5. dave

    dave Well-Known Member

    RE: Fraud or Deception? The A

    I understand what you are saying about not releasing the copy to anyone over the phone. You are correct that anyone could be calling to obtain a copy.

    Their policy, however, should at that point say..."Okay, you want a copy of the application, we will mail it to the address of record." At that point it is my responsibility to ensure the forwarding order is still in effect at the post office. Certainly they should not just release it over the phone, or blindly send it to an address of fax machine. We never got the the point of discussion of how we would send it in a secure fashion, or how they would verify that I am really me.

    There are secure ways of releasing the information to the right people. It's just a matter of defining the process and exploring all the possible modes of failure and plugging up those holes. The policy of "protecting the applicant" contradicts any efforts to ensure a secure system. It is the easy way out. In the mean time, should a peice of mail go to my old address that has my SSN on it, and whoever submitted the application (if one ever existed), then has all the peices needed to steal my identity.

    The bank could also send a copy back to the individual and highlight the missing fields while blanking out any fields that contain sensative information (information beyond directory information, such as date of birth, ssn, mother's maiden name, etc). This way the person would have the application already. Granted it is more work for the bank, but it can be automated...and what is more costly, fraud or a closed loop process which helps to eliminate fraud.

    Bottom line is, the bank has a policy. The policy find a better one that works. It should be a living document. Banking is not a new industry, and technology is not standng still. I personally will not ever do business with this bank in the future because they are not flexible to examine their policy to find solutions that work.

    In any case, I do appreciate your comments and perspective. You brought up several good points.

    Just in the way of tips, here are some other things that I do...

    I sometimes include an apartment number on applications (any kind of application that asks for directory information) or suite number. I live in a house, so it really doesn't matter, the post office just delivers it to my mailbox and ignores the suite. From this I can tell who is selling my address.

    Another tip, when they ask for your mother's maiden name... I use different names each time and keep track of them. That's a cheap way of doing a "password", since mother's maiden names are public record anyway. Not to mention anyone who get's to know me well enough might find that information out in casual conversation. So I make up names and make them different every time in order to prevent people from impersonating me over the phone. I've only forgot what name went with which bank once, and they bank told me everything I wanted to know's no wonder their is fraud...they make it easy and there are too many unethical people...which is my whole complaint with the Associate's "policy"....(or subversive marketing scam, whichever the truth is...)
  6. Brandon

    Brandon Guest

    RE: Fraud or Deception? The A

    I definitely agree about the banks policy. Although you may not have gotten the correct reading of what their policy actually entails because sometimes they do not have the best of associates reading them to you. LOL Actually I wouldn't do business with them either and just by reading your post. I do think I would go ahead and not worry about the associates I would just move on to make sure that there hasn't been fraud already commited.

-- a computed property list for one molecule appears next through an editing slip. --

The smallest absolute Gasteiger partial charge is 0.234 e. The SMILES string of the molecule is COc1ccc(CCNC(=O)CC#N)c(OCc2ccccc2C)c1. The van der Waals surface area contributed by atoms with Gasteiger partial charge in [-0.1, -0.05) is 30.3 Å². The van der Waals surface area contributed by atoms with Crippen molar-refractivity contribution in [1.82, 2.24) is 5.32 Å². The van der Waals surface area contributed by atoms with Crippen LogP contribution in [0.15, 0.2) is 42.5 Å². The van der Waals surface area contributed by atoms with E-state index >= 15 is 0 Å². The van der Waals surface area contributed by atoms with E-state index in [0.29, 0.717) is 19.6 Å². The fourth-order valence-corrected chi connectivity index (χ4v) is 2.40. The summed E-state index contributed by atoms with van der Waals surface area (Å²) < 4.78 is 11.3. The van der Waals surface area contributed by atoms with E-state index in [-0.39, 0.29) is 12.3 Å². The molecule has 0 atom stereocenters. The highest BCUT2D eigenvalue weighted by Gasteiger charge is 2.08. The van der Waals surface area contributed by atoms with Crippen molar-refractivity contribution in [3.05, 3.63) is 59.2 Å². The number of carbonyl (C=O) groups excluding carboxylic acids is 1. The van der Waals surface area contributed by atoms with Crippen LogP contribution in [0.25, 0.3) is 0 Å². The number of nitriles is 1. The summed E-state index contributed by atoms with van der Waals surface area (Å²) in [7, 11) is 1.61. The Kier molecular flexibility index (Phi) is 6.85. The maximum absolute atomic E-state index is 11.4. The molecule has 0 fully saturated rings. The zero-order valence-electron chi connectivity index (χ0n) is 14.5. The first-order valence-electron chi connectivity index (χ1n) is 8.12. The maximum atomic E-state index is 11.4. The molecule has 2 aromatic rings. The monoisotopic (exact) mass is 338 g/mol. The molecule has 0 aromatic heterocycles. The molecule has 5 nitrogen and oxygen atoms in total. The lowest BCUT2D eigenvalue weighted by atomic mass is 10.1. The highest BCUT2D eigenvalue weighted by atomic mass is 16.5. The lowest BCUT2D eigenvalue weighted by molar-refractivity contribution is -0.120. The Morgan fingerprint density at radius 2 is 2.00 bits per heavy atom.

7. dave

    dave Well-Known Member

    RE: Fraud or Deception? The A

    I agree. Supposidely I was speaking to the head of security at my last call. I very seldom call to complain etc. If I feel I have been taken advantage of, I chaulk it up as experience and just do not go back or recommend the place to anyone and I forget about it. On the few times I have made complaints/tried to resolve problems, however, I have found it takes at least two phone calls before getting someone who knows what they are talking about or is empowered to make a decision.

    This being my identity at stake, I couldn't ignore it. I'm disappointed in the results though. If anything, I am hoping an entrepenuer out there, or bank that wants to set a higher standard, will take note and invoke change in the system. In addition to alerting people of what to expect with the Associates.

    I sent out letters to the credit agencies last week requesting credit reports. It's interesting to note that a policy exists with them such that we are entitled to free copies of our credit reports periodically (whether it is law or not, I don't know). Also one can add to their own credit report. The fact that these rules exists indicates to me that there are more flaws in the system.

    I guess it comes from my engineering background. In my line of work I constantly look at processes and revise them to improve them and make them more robust. It is like selling a car to someone with no legs. "Here is your car you needed to get around in...oh, by the way you can't drive it because our policy is to design cars such that you need legs to move the accelerator and brake." Fortunately another engineer recognized that the feet are not the only means for controlling the speed of the vehicle and found a solution.

    Here the bank tells me I filled out an application, but I can let you read what you allegedly filled out because it is too difficult for us to identify you are you...but we will assume you are you even if you are not you.

    Okay...I think I said enough...I am not trying to complain (though it probably sounds that way)...just alert, inform, and possibly initiate someone (or myself) into finding/defining a more secure solution. This type of fraud is only going to increase, and it can be done from anywhere in the we need to step back and re-examine it rather than hide behind the policy of how we have always conducted business...